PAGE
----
The Federal Communications Commission on Thursday released the official order it adopted on Aug. 1 against cable-TV and Internet service provider Comcast, confirming that the FCC has authority over Comcast's network management.
In a 67-page document, the FCC said Comcast violated the FCC's Internet Policy Statement by interfering with customers' use of peer-to-peer applications, specifically BitTorrent, an open-source P2P application. Its order also criticizes Comcast for changing its story on when and why it was monitoring and blocking P2P traffic.
Complaints Led to Action
The FCC stepped in after complaints by organizations that support an open Internet, including Free Press and Vuze Inc. The FCC held two public hearings which resulted in 60,000 pages of records.
Tests of Comcast's network by customers, the Associated Press, and the FCC's own computer experts revealed that Comcast placed equipment across its network to monitor customer connections using deep-packet technology to detect P2P traffic, according to the FCC.
Comcast insisted it only delayed P2P applications to manage traffic during periods of peak network use.
After the FCC decision, Comcast questioned the FCC's jurisdiction to enforce the order and company officials said they were considering legal options.
Details of Order
In its order, The FCC said it is responsible for overseeing and enforcing the national Internet policy established by Congress. It added that it is committed to incorporating the principles of its Internet Policy Statement in its policy-making.
"We are examining the order and are evaluating our options," Comcast spokesperson Charlie Douglas told us. He would not elaborate.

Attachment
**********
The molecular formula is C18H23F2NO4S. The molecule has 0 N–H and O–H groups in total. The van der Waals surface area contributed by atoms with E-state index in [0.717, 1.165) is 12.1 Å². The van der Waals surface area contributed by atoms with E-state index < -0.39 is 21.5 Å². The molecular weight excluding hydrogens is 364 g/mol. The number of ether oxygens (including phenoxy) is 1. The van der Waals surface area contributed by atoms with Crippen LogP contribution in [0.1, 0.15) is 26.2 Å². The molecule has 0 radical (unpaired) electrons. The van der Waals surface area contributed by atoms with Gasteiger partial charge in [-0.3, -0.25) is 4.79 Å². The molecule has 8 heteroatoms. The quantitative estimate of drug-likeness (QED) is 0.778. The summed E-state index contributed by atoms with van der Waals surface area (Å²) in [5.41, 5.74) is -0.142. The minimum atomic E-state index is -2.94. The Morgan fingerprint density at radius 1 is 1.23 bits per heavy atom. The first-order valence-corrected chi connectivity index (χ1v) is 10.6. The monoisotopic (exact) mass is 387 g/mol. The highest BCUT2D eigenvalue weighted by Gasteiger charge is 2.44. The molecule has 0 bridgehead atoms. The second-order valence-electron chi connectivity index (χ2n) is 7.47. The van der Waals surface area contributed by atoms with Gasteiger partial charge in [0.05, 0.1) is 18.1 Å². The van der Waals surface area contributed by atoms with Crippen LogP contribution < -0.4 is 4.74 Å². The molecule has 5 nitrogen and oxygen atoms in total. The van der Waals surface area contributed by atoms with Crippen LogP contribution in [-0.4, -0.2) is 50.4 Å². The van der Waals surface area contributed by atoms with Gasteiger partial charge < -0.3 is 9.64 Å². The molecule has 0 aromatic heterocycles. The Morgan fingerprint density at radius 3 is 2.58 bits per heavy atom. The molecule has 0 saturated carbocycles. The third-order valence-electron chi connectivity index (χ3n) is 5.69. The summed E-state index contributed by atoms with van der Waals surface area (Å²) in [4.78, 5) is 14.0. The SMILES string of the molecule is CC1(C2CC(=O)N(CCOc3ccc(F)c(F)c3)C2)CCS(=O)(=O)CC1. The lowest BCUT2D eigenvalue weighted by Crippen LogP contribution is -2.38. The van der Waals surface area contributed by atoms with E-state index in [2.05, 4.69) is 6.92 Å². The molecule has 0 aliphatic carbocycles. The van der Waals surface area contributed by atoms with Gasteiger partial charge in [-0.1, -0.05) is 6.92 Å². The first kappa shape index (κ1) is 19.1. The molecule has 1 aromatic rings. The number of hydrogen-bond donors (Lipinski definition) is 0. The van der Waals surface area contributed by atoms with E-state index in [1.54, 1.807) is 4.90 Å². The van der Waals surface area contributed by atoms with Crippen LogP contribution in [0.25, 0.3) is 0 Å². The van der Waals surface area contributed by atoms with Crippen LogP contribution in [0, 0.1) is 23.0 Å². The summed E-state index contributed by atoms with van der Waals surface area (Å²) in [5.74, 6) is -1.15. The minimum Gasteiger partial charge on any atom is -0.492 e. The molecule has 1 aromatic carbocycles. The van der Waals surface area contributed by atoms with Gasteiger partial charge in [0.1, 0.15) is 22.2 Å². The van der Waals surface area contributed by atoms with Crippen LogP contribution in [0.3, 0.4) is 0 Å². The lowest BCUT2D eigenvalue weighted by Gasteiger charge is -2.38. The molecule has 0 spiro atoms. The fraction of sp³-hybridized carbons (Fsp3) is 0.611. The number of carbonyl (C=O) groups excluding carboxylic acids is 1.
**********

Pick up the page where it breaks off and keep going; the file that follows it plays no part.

Commissioner Robert McDowell, who voted in favor of Comcast, said the FCC adopted the Internet Policy Statement as a general guideline, not to serve as enforceable rules. He also said there are no rules in place governing Internet network management.
"If Congress had wanted us to regulate Internet network management, it would have said so explicitly in the statue," McDowell said. "In other words, if the FCC already possessed the authority to do this, why have bills been introduced giving us the authority we ostensibly already had?"
FCC Slams Comcast
The FCC did not hold back against Comcast in its order, saying Comcast never complained about Free Press' initial allegations, was not forthcoming about its network-management practices, and changed its story about when and why it monitors and blocks network traffic. The agency also said it has evidence that Comcast:
Blocked customers using little bandwidth because they were using BitTorrent.
Blocked customers using BitTorrent and other P2P applications when there was no network congestion.
Blocking occurred in regions far from congestion and heavy traffic.
"If we are not going to stop a company that is looking inside its subscribers' communications, blocking that communication when it uses a particular application regardless of whether there is congestion on the network, hiding what it is doing by making consumers think the problem is their own, and lying about it to the public, what should we stop?" asked FCC Chairman Kevin Martin in his official statement before the vote.